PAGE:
RALEIGH — When Millbrook High School senior Benie Bolohan took the stage to deliver her valedictorian address earlier this month, her older brother, Ioan, knew a thing or two about the hard work it took to get there.
That’s because three years ago, he also graduated as valedictorian from Millbrook.
“Anything he can do, I can do better,” said Benie, 18, last week with a laugh and friendly nudge of her elbow toward Ioan, 21.
As young children, the pair loved to see who could recite all of the states the fastest or reel off the name of every country in Europe.
But their competition was always good-natured, they said, and built on a shared love of learning. Both excelled academically and supported one another’s efforts as scholars, athletes and club leaders.
“He definitely was an inspiration for me,” said Benie. For his part, Ioan said he is amazed by what his sister has accomplished, rattling off a list of fundraisers she has helped organize and clubs she has led.
Debbie Robinson, a Millbrook marketing teacher coached both Ioan and Benie through DECA, a business club. She said they both stood out for their commitment to learning.
“They want to know more about things they don’t know. They want to learn more. They want to do better,” she said.
Benie and Ioan said they both value knowledge for the chance to help their community, whether in their school, their city or the whole world.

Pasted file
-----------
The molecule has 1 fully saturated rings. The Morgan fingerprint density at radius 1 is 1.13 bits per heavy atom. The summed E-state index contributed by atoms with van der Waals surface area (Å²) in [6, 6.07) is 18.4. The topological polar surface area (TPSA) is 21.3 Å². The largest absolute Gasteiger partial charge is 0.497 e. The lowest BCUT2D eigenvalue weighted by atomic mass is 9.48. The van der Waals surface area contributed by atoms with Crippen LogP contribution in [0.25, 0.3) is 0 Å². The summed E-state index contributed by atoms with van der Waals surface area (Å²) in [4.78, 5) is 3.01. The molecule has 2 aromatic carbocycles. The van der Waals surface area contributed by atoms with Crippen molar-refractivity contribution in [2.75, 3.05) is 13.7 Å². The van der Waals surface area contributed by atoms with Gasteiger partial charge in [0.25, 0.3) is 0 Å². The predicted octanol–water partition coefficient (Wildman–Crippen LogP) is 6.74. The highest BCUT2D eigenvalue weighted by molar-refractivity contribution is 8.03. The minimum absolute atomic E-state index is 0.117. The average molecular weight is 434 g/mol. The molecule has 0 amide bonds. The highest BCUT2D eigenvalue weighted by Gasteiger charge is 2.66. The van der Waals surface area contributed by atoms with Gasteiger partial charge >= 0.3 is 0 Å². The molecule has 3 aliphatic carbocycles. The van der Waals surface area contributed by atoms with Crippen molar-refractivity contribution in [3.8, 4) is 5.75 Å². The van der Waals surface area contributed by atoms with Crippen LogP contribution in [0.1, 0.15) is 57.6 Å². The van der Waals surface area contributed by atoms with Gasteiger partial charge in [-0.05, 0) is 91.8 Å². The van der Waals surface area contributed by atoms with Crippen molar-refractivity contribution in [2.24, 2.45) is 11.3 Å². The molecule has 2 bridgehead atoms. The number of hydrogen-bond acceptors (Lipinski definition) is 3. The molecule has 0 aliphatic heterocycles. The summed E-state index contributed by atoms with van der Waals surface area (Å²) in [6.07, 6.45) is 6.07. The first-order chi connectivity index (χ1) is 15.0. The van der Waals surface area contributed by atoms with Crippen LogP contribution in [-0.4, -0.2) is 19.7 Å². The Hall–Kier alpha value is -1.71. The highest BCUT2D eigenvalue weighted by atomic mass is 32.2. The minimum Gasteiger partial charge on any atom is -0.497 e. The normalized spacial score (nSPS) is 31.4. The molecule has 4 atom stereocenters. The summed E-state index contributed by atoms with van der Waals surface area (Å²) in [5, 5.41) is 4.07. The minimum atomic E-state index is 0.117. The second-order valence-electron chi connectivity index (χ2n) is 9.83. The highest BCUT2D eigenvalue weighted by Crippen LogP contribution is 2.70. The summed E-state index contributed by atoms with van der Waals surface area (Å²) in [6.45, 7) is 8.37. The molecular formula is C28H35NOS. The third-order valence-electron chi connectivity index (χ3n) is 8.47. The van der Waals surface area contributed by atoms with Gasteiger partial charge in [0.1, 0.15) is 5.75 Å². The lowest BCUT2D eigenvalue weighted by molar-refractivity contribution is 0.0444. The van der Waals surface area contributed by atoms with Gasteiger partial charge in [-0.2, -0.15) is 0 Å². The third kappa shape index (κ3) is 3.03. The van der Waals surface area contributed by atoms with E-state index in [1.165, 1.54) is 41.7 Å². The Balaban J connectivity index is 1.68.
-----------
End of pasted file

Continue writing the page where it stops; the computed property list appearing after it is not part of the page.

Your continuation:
“It’s not just about the academic side,” Ioan said. “It’s about making a contribution.”
Ioan, who is entering his final year at UNC Chapel Hill, is studying business and political science and hopes to work in politics or start his own business someday.
Benie, who will attend Washington and Lee University this fall, plans to study international business and wants to work with nonprofits.
She likes the idea of making sure an organization is running smoothly, so that it can do the most good possible.
The siblings credit their mother and father, Burcak and Ioan Bolohan, for their belief that making a difference matters. Their parents always urged them to find a balance in their lives that would allow them to consider the world around them.
Burcak said she wanted the children to grow up with the message that learning about other people and places was deeply valuable. She wanted them to find ways to put their knowledge to use, not to just memorize facts and figures.
She’s proud to have watched them take the lesson to heart, while remaining supportive of one another and their family and friends.
“You always have to have luck in your life. But what they could control, they did. They worked hard,” she said.
During the past year, her husband has been sick with cancer, and she’s watched as her children have stepped in to help the family.
They’ve taken on additional responsibilities at their family’s franchise hair salon business, whether it’s helping with the accounting books or changing light bulbs.
“They’ve really been supporting him through all of this,” Burcak said.
Benie and Ioan said they’ve known since they were young the importance of family, friends and neighbors. That support system, they say, is what helped them achieve their success and inspires them to keep going on.
Whether it’s school, work or family, they’re both committed to achieving the goals they envision for themselves.
“Your best is something that you can do,” Ioan said.
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